Flat Stanley visited the jail behind the building.

 Next door is the Old Mountain View Hotel built in 1895. It is now closed and run down 
as most of the old part of town. 

Pioche claims 72 men were killed violently before one died of natural causes making it one of the deadliest towns in the west. Here's part of the old Boot Hill Cemetery with the ore tram overhead.

 While driving around the outskirts we found a street with a very special name. 

 Main Street.

Inside the Thompson Opera House. The ground floor was a merchantile with cold storage reached by ore car.

We took one little side trip to the Cathedral Gorge State Park. Actually we found it by accident and it was late in the day so we didn't go in but saw some of the scenery.

 The Lincoln County Museum is full of amazing items donated or loaned by local families. It is a mile high so the weather was nice except for the wind that plagued Arizona and Nevada that weekend.
A restful, if busy, weekend. The people of Pioche are friendly and the pace slow. 
A wonderful retreat from the city and modern day.

Monday, May 2, 2016

A Collection of Owls

I've been busy working on a client projects, and researching and writing articles.
It takes a lot out of me, but I hate to miss doing my blog.

So this time I thought I'd quickly share a few of my owls. 

Most have been gifts. 

The first one I found at a retro store in downtown Phoenix. Can't remember the name. I tried putting a rosemary plant in it for my desk but it died. Not sure what else to do with it. I don't want to drink from it because I'm too afraid it will break.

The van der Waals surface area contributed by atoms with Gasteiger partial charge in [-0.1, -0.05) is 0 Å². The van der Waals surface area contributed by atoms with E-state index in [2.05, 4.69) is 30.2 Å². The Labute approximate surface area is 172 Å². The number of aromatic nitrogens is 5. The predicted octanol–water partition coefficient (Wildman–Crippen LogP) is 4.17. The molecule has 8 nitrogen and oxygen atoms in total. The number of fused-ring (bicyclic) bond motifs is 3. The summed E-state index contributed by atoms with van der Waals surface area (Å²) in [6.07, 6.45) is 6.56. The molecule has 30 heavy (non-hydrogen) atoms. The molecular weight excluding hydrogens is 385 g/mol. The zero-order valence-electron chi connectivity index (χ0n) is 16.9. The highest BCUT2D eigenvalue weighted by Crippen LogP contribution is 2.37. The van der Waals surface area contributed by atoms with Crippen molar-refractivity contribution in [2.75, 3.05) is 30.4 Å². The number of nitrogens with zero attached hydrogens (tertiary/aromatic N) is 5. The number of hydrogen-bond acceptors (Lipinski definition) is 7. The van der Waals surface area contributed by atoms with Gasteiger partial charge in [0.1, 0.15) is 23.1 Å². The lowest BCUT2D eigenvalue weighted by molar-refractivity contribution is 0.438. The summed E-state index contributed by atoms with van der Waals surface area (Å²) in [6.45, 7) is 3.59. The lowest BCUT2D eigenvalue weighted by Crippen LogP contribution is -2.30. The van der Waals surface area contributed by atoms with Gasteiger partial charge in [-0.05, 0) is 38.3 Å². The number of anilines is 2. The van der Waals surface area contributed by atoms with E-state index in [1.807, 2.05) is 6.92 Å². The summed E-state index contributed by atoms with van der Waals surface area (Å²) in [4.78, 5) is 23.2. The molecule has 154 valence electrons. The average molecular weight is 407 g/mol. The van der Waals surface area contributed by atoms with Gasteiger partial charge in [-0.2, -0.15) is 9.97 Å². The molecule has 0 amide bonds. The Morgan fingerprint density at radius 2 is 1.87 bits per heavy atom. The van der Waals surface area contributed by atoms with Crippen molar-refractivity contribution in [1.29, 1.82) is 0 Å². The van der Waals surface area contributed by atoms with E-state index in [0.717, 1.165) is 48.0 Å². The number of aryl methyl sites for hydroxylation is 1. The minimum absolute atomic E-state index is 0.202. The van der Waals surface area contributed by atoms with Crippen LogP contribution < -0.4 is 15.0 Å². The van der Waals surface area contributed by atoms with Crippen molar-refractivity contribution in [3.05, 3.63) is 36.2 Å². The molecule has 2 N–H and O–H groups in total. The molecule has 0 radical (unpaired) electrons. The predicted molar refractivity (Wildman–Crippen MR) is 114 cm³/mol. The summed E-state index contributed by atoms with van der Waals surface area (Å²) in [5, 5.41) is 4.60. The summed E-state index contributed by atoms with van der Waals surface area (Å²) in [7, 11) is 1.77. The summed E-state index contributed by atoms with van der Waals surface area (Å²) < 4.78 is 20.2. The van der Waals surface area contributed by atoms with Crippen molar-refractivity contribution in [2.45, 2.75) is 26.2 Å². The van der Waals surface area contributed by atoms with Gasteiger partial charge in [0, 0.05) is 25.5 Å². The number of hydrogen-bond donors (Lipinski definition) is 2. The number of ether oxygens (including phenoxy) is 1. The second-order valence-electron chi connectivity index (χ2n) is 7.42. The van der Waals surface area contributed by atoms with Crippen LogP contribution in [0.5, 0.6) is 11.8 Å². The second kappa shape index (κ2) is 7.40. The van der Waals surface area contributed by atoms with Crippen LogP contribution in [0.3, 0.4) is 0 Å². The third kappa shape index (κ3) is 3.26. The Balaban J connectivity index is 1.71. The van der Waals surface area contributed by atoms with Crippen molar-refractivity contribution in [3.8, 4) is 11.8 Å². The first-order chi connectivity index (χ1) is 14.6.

This one was a gift. He's furry feeling. I think he was an ornament. 

Found this one at a discount store in Washington State. 
My grandson picked it out. 

My friend's daughter gave me the pink one, just because. 
When they had to move to a smaller place her mom gave me the others. 
I may share them with my grandsons. Or not.

And of course one of the quirky birds. The birdcage was a stamp I put on 
the page long before I decided what bird to draw. Usually I paint over the stamps if they 
get in the say. this one seemed to need to stay there. 

I also have a hedgehog collection and there are various other things around like 
fairies that my sister was always sending me. Oh and a Winnie-The-Pooh collection.

Guess I should get the camera out again.

It's funny how these things have grown over the years. 
I don't actively collect anything any more, don't have the energy to dust them all.
I do treasure all the things I already have.

What collections do you have? 

Friday, April 22, 2016

Events, Remember When . . .

 For nine years I was part of an amazing group put together by these two men: